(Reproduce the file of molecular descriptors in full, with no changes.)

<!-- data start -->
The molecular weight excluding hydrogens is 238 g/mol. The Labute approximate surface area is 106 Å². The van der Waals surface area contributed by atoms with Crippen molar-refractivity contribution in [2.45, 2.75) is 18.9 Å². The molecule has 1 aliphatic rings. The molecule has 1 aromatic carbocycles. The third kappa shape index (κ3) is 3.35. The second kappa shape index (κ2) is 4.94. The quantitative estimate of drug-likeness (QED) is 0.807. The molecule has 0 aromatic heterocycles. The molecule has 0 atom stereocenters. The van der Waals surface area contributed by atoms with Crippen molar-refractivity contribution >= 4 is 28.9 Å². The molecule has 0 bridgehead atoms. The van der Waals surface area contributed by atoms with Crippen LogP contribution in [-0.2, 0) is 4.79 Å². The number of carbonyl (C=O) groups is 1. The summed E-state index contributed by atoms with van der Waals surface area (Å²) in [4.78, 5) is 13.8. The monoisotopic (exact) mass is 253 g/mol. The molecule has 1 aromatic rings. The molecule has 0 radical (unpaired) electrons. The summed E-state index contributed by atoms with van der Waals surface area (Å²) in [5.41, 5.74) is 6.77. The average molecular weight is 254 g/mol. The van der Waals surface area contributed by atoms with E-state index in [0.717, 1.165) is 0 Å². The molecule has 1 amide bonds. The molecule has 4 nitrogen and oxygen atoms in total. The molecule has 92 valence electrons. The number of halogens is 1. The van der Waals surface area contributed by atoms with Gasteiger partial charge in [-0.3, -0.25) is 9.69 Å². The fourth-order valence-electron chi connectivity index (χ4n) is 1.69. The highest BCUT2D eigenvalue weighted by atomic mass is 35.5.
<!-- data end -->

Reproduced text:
The molecular weight excluding hydrogens is 238 g/mol. The Labute approximate surface area is 106 Å². The van der Waals surface area contributed by atoms with Crippen molar-refractivity contribution in [2.45, 2.75) is 18.9 Å². The molecule has 1 aliphatic rings. The molecule has 1 aromatic carbocycles. The third kappa shape index (κ3) is 3.35. The second kappa shape index (κ2) is 4.94. The quantitative estimate of drug-likeness (QED) is 0.807. The molecule has 0 aromatic heterocycles. The molecule has 0 atom stereocenters. The van der Waals surface area contributed by atoms with Crippen molar-refractivity contribution >= 4 is 28.9 Å². The molecule has 0 bridgehead atoms. The van der Waals surface area contributed by atoms with Crippen LogP contribution in [-0.2, 0) is 4.79 Å². The number of carbonyl (C=O) groups is 1. The summed E-state index contributed by atoms with van der Waals surface area (Å²) in [4.78, 5) is 13.8. The monoisotopic (exact) mass is 253 g/mol. The molecule has 1 aromatic rings. The molecule has 0 radical (unpaired) electrons. The summed E-state index contributed by atoms with van der Waals surface area (Å²) in [5.41, 5.74) is 6.77. The average molecular weight is 254 g/mol. The van der Waals surface area contributed by atoms with E-state index in [0.717, 1.165) is 0 Å². The molecule has 1 amide bonds. The molecule has 4 nitrogen and oxygen atoms in total. The molecule has 92 valence electrons. The number of halogens is 1. The van der Waals surface area contributed by atoms with Gasteiger partial charge in [-0.3, -0.25) is 9.69 Å². The fourth-order valence-electron chi connectivity index (χ4n) is 1.69. The highest BCUT2D eigenvalue weighted by atomic mass is 35.5.